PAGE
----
FDA Advisors Recommend Against Using MDMA for PTSD Treatment

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A panel of experts advising the U.S. Food and Drug Administration (FDA) voted against adopting MDMA as a treatment for post-traumatic stress disorder (PTSD) on Tuesday.

Members of the FDA’s Psychopharmacologic Drugs Advisory Committee said that they did not feel there is sufficient evidence to show that the drug is effective in a 9-2 vote. In a 10-1 vote, experts overwhelmingly said that the benefits of MDMA, commonly known as ecstasy or molly, do not outweigh the risks.

The panel was tasked with evaluating a proposed treatment developed by Lykos Therapeutics, which involves taking prescribed doses of MDMA under the supervision of clinicians providing psychotherapy to treat patients with moderate to severe PTSD. The FDA does not have to abide by the panel’s guidance, but does take its input into consideration. The FDA will announce whether the drug is approved for use in PTSD treatment by Aug. 11.

"We are disappointed in today's vote given the urgent unmet need in PTSD and appreciate that the committee faced a challenging and atypical assignment, which was to evaluate a therapeutic approach that combines drug therapy (MDMA) and psychological intervention," said Lykos Therapeutics CEO Amy Emerson in a Tuesday press release. "We remain committed to working with the FDA to address outstanding questions so that we may find a path forward to ensure the responsible and careful introduction of MDMA-assisted therapy into the healthcare system, if approved.”

Individuals can develop PTSD after a shocking or dangerous event. Symptoms include experiencing flashbacks—which can cause sweating, or an increased heart rate—or having recurring memories or dreams about the traumatic event. People with PTSD might also opt to stay away from places, events, or objects that remind them of the experience, can have trouble relaxing, have difficulty falling asleep, feel irritable, have trouble remembering what happened during the event, socially isolate, and more.

About 6% of the U.S. population will have PTSD at some point in their lives, according to estimates by the National Center for PTSD, though there is no exact number on how many people have PTSD. The Center says people are more likely to be at risk of PTSD if they’ve experienced war, natural disasters, or a pandemic. Veterans are also more likely to experience PTSD, according to the U.S. Department of Veterans Affairs, with female veterans at greater risk than male veterans.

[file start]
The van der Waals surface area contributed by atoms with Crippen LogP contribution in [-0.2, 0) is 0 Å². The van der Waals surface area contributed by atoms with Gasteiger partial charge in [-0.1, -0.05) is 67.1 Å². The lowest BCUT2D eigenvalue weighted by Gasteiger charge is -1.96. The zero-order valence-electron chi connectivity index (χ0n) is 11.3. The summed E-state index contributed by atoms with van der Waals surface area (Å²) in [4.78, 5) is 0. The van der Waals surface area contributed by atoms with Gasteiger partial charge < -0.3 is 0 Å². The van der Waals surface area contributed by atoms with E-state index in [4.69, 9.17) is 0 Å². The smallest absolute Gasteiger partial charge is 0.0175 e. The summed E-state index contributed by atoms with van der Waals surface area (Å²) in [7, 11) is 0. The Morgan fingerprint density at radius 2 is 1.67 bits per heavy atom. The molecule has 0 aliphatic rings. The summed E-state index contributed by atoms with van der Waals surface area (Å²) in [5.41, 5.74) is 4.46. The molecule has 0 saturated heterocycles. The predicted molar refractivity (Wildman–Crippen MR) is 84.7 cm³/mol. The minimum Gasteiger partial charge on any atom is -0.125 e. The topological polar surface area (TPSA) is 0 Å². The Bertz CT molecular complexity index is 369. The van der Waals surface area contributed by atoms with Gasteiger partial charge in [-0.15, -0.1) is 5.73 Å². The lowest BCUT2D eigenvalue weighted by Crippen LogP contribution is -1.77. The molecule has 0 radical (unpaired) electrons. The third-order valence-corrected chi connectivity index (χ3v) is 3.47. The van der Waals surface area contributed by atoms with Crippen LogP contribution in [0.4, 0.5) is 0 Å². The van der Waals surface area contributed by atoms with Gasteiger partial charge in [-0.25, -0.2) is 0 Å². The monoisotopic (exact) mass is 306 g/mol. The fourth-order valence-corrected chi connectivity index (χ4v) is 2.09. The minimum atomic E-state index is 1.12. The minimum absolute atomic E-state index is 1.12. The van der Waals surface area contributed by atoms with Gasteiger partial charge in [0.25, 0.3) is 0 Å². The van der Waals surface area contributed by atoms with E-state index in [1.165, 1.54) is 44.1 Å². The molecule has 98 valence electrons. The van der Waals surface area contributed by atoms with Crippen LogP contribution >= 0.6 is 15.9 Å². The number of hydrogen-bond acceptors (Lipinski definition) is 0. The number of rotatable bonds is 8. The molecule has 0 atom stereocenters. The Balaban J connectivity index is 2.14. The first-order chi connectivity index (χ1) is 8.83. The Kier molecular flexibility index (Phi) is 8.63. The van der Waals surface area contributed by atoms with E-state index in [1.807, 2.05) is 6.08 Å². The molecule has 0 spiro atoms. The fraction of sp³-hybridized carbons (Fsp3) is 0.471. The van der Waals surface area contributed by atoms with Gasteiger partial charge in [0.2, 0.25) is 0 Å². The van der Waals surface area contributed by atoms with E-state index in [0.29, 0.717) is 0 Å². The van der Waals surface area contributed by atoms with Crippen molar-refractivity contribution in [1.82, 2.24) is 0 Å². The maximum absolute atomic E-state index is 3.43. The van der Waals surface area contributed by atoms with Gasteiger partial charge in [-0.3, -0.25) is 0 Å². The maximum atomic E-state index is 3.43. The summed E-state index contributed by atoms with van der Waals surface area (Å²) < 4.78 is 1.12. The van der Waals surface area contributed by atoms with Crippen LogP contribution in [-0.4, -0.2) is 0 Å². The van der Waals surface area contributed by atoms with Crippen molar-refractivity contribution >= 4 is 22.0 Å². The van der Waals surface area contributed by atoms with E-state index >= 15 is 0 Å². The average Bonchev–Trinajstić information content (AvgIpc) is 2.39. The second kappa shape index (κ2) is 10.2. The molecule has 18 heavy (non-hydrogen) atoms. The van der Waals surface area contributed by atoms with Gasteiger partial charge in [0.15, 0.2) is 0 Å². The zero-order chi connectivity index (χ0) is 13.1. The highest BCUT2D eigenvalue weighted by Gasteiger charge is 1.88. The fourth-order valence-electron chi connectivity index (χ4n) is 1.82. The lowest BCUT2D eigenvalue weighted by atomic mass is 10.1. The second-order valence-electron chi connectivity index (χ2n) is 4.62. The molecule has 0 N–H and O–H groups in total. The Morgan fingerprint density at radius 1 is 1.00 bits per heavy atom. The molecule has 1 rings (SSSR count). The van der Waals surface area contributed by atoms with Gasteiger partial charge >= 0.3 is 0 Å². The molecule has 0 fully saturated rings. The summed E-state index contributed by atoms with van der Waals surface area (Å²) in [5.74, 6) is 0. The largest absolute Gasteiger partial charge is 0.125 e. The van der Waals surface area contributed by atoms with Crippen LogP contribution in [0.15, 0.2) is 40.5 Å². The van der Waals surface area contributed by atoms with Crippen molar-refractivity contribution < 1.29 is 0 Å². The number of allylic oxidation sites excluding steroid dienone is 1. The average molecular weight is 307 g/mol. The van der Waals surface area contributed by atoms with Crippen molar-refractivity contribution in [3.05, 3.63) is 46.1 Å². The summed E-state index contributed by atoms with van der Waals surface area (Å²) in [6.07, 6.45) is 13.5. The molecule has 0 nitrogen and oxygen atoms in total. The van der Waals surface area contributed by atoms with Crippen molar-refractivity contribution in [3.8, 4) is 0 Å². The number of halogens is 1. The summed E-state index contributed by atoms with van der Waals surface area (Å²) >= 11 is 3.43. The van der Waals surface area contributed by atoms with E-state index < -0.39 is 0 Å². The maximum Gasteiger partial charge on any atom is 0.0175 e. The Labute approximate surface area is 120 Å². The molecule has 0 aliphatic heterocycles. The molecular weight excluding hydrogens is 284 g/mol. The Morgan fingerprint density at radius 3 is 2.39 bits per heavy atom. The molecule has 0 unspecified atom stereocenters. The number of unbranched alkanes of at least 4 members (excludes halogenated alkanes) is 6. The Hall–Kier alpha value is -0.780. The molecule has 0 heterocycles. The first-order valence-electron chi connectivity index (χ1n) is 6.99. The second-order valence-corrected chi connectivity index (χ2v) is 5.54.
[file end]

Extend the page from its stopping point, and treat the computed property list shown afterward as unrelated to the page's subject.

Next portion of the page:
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The FDA has approved two antidepressants for the treatment of PTSD. When evaluating the efficacy of MDMA, the Psychopharmacologic Drugs Advisory Committee reviewed results from two randomized studies that were published in the journal Nature Medicine. Dr. Melissa Decker Barone, a psychologist with the Department of Veterans Affairs who is a temporary voting member on the committee, said there were problems with the data. “Each one alone might be OK, but when you pile them on top of each other… there’s just a lot of questions I would have about how effective the treatment is,” she said at the committee’s meeting, according to the Associated Press. Other members brought up potential concerns about misconduct and bias that could have affected the studies’ results, the Associated Press reports, and they discussed whether patients’ improvement actually came from taking MDMA, or from undergoing intense therapy.

MDMA is a stimulant and hallucinogen, according to the National Institute on Drug Abuse at the National Institutes of Health (NIH). The drug has been shown to trigger feelings of euphoria and closeness, and can distort time and perception. Overdosing on MDMA can lead to liver, kidney, or cardiovascular system failure, brain swelling, or even death. MDMA is currently classified as a Schedule I drug, meaning it is considered to have no medical purpose and has potential for abuse. 

FDA briefing documents about the drug being used as a treatment for PTSD said patients could be at “risk for serious harm resulting from patient impairment” if they took MDMA. The FDA also expressed concern about potentially worsening other psychological disorders due to the effects of the drug, which could lead to death, or suicidal behaviors or ideation.

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This isn’t the first time MDMA has been studied for clinical benefits. In the late 1970s to early ‘80s, some psychiatrists began to believe that MDMA helped patients communicate and “achieve insights about their problems,” per the NIH. In the early 1990s, the FDA approved the first human trial that looked at whether MDMA could relieve pain for those who were facing terminal illness, or help as a treatment with psychotherapy. The results of this study have not been published.

In February, the FDA approved the drug’s application for priority review, which is usually designated for drugs that “if approved, would be significant improvements in the safety or effectiveness of the treatment, diagnosis, or prevention of serious conditions when compared to standard applications.” If the drug is approved, the U.S. would become the second country to do so, after Australian regulators approved medicine containing MDMA and psilocybin for treatment of PTSD and depression earlier this year.

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